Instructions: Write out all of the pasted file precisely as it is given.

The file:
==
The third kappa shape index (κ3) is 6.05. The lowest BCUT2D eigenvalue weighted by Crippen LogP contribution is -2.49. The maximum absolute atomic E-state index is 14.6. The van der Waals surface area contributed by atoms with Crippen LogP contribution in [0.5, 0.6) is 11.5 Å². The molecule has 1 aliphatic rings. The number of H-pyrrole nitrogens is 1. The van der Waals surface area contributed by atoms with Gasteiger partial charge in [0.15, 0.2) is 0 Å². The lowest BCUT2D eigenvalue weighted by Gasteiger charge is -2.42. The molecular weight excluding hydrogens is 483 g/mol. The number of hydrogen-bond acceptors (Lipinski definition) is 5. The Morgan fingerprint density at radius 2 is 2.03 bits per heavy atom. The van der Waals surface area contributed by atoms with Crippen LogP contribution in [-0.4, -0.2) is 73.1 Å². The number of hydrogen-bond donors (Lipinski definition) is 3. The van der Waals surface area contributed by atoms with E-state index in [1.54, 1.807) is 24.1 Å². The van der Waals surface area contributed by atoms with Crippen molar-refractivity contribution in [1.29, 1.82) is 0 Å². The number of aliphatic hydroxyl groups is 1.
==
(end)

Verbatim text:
The third kappa shape index (κ3) is 6.05. The lowest BCUT2D eigenvalue weighted by Crippen LogP contribution is -2.49. The maximum absolute atomic E-state index is 14.6. The van der Waals surface area contributed by atoms with Crippen LogP contribution in [0.5, 0.6) is 11.5 Å². The molecule has 1 aliphatic rings. The number of H-pyrrole nitrogens is 1. The van der Waals surface area contributed by atoms with Gasteiger partial charge in [0.15, 0.2) is 0 Å². The lowest BCUT2D eigenvalue weighted by Gasteiger charge is -2.42. The molecular weight excluding hydrogens is 483 g/mol. The number of hydrogen-bond acceptors (Lipinski definition) is 5. The Morgan fingerprint density at radius 2 is 2.03 bits per heavy atom. The van der Waals surface area contributed by atoms with Crippen LogP contribution in [-0.4, -0.2) is 73.1 Å². The number of hydrogen-bond donors (Lipinski definition) is 3. The van der Waals surface area contributed by atoms with E-state index in [1.54, 1.807) is 24.1 Å². The van der Waals surface area contributed by atoms with Crippen molar-refractivity contribution in [1.29, 1.82) is 0 Å². The number of aliphatic hydroxyl groups is 1.